The empty auditorium chairs in this image will soon be filled with attendees of a computer conference. It is easy to imagine the collective groan of theater seating as this soon-to-arrive audience leans a little closer, to understand a little better. With the click of a shutter from the back of the room, this moment was collapsed down into the camera lens of a young Herman Miller designer named Jack Kelley. He knew this moment was worth documenting because if the computer mouse under Douglas Engelbart’s right hand onstage was soon going to create “the click that was heard around the world,” this scene was the rehearsal for that moment.
Entrance to the 1968 Fall Joint Computer Conference, San Francisco Civic Auditorium. / THF610636
“The Mother of All Demos”
On December 9, 1968, Douglas Engelbart of the Stanford Research Institute (SRI) hosted a session at the Joint Computer Conference at the Civic Center Auditorium in San Francisco. The system presented—known as the oNLine System (or NLS)—was focused on user-friendly interaction and digital collaboration.
Douglas Engelbart demonstrates the oNLine System. / THF146594
In a span of 90 minutes, Engelbart (wearing a headset like the radar technician he once was) used the first mouse to sweep through a demonstration that became the blueprint for modern computing. For the first time, computing processes we take for granted today were presented as an integrated system: easy navigation using a mouse, “WYSIWYG” word processing, resizable windows, linkable hypertext, graphics, collaborative software, videoconferencing, and presentation software similar to PowerPoint. Over time, the event gained the honorific “The Mother of all Demos.” When Engelbart was finished with his demonstration, everyone in the audience gave him a standing ovation.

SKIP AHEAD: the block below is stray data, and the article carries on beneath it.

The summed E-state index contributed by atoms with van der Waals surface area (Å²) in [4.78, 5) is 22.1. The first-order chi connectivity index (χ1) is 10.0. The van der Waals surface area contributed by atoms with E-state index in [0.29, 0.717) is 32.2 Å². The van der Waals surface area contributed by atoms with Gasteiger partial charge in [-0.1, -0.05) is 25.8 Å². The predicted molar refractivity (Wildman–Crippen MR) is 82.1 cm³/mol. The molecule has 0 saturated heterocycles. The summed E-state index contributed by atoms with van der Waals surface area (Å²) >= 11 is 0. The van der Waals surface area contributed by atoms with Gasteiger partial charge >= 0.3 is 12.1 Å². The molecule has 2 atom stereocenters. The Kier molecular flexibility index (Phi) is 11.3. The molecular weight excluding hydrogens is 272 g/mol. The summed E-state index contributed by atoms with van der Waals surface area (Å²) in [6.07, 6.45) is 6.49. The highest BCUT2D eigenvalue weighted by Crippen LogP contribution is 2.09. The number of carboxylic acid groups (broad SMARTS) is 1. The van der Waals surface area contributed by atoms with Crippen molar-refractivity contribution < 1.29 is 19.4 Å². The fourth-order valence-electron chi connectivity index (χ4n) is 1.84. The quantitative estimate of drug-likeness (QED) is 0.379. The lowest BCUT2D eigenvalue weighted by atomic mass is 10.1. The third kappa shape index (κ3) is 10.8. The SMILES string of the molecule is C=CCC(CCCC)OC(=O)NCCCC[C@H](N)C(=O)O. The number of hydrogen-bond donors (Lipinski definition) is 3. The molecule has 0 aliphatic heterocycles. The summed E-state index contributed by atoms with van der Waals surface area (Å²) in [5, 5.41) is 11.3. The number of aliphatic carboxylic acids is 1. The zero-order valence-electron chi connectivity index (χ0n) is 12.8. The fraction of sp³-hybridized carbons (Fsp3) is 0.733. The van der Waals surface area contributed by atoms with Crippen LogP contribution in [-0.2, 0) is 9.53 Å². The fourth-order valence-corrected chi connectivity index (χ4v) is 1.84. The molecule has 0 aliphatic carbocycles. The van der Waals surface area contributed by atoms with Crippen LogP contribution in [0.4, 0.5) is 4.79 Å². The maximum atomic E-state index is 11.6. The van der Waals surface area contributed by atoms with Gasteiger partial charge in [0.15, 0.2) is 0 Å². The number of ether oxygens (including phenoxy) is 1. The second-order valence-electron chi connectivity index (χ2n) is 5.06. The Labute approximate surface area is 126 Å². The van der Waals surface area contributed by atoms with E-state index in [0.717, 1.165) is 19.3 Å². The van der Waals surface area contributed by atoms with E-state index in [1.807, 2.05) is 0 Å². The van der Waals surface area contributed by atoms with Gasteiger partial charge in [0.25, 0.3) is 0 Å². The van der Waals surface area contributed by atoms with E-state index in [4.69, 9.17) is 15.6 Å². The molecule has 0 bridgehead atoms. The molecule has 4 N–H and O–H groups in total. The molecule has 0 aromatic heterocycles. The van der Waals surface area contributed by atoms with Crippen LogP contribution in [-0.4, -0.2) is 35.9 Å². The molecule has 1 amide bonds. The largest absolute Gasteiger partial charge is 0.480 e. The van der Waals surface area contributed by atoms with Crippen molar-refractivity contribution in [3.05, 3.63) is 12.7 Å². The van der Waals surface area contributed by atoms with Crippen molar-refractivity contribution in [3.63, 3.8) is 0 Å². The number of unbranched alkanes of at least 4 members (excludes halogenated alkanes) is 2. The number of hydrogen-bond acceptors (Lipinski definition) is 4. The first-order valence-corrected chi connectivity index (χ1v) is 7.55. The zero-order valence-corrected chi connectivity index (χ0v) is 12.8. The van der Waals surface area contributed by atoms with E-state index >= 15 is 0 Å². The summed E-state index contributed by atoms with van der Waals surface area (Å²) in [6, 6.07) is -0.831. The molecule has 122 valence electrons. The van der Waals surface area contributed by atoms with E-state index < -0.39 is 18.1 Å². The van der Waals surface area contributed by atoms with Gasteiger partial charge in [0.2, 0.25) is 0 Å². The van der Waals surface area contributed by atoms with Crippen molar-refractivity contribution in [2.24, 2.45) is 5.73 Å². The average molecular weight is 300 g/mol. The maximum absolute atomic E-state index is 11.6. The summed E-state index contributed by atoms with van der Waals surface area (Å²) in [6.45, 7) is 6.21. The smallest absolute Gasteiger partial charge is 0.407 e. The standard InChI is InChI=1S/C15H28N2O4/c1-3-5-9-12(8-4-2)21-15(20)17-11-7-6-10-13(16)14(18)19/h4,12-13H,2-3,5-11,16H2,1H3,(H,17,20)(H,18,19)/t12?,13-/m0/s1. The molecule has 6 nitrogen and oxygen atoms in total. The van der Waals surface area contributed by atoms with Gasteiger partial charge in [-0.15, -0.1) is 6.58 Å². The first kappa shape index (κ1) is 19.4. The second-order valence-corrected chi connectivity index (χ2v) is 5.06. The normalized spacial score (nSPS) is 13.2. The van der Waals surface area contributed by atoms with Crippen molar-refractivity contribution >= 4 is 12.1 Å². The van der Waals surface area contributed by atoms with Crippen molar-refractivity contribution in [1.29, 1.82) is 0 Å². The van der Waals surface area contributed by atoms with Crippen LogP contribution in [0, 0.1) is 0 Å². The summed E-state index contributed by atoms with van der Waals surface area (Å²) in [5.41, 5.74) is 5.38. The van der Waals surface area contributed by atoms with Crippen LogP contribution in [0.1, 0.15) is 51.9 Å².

Fixing the Human-Hardware Gap
In 1957, Engelbart established the Augmentation Research Center (ARC) at SRI to study the relationship between humans and machines. It was here, in 1963, that work on the first computer mouse began. The mouse was conceptualized by Engelbart and realized from an engineering standpoint by Bill English. All the while, work on NLS was percolating in the background.
Douglas Engelbart kicks back with the NLS at the Stanford Research Institute (SRI). / THF610612
While Engelbart was gearing up to present the NLS, Herman Miller Research Corporation’s (HRMC’s) president and lead designer Robert Propst was updating the “Action Office” furniture system. Designed to optimize human performance and workplace collaboration, Action Office caught Engelbart’s attention. He was excited by its flexibility and decided to consult with Herman Miller to provide the ideal environment for people using the NLS. Propst sent a young HMRC designer named Jack Kelley to California so he could study the needs of the SRI group in person.
Jack Kelley and Douglas Engelbart testing Herman Miller’s custom Action Office setup at Stanford Research Institute. / THF610616
After observing and responding to the needs of the team, Kelley recommended a range of customized Action Office items, which appeared onstage with Engelbart at the Joint Computer Conference. One of the items that Kelley designed was the console chair from which Engelbart gave his lecture. He ingeniously paired an off-the-shelf Shell Chair designed by Charles and Ray Eames with a molded tray attachment to support the mouse and keyboard. This one-of-a-kind chair featured prominently in The Mother of All Demos.
An unobstructed view of Jack Kelley’s customization of an Eames Shell Chair with removable, swinging tray for the NLS. The chording keyboard is visible at left, and the prototype mouse is at right. / THF610615